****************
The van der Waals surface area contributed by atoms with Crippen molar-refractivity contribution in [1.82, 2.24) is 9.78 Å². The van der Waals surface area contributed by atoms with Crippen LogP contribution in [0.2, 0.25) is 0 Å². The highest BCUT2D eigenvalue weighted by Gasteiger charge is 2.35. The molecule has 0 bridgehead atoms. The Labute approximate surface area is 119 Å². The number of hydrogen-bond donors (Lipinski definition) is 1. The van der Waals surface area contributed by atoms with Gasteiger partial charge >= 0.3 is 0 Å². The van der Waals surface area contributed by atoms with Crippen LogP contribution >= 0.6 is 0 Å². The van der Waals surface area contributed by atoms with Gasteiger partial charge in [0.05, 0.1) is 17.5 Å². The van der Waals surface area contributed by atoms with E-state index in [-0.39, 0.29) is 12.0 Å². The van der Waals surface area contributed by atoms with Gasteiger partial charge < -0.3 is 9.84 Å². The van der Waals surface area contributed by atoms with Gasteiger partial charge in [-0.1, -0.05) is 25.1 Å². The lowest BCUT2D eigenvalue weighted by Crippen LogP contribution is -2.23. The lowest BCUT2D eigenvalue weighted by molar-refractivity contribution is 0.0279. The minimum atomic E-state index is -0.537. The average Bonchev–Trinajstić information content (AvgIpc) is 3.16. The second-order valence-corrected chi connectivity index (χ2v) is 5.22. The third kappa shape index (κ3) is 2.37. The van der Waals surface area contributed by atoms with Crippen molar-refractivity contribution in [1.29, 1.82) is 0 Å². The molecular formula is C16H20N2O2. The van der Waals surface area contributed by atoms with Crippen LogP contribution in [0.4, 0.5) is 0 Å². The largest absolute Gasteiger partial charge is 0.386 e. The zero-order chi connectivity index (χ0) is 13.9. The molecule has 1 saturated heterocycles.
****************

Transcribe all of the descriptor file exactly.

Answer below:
The van der Waals surface area contributed by atoms with Crippen molar-refractivity contribution in [1.82, 2.24) is 9.78 Å². The van der Waals surface area contributed by atoms with Crippen LogP contribution in [0.2, 0.25) is 0 Å². The highest BCUT2D eigenvalue weighted by Gasteiger charge is 2.35. The molecule has 0 bridgehead atoms. The Labute approximate surface area is 119 Å². The number of hydrogen-bond donors (Lipinski definition) is 1. The van der Waals surface area contributed by atoms with Gasteiger partial charge >= 0.3 is 0 Å². The van der Waals surface area contributed by atoms with Crippen LogP contribution >= 0.6 is 0 Å². The van der Waals surface area contributed by atoms with Gasteiger partial charge in [0.05, 0.1) is 17.5 Å². The van der Waals surface area contributed by atoms with E-state index in [-0.39, 0.29) is 12.0 Å². The van der Waals surface area contributed by atoms with Gasteiger partial charge < -0.3 is 9.84 Å². The van der Waals surface area contributed by atoms with Gasteiger partial charge in [-0.1, -0.05) is 25.1 Å². The lowest BCUT2D eigenvalue weighted by Crippen LogP contribution is -2.23. The lowest BCUT2D eigenvalue weighted by molar-refractivity contribution is 0.0279. The minimum atomic E-state index is -0.537. The average Bonchev–Trinajstić information content (AvgIpc) is 3.16. The second-order valence-corrected chi connectivity index (χ2v) is 5.22. The third kappa shape index (κ3) is 2.37. The van der Waals surface area contributed by atoms with Crippen molar-refractivity contribution in [1.29, 1.82) is 0 Å². The molecular formula is C16H20N2O2. The van der Waals surface area contributed by atoms with Crippen LogP contribution in [0.4, 0.5) is 0 Å². The largest absolute Gasteiger partial charge is 0.386 e. The zero-order chi connectivity index (χ0) is 13.9. The molecule has 1 saturated heterocycles.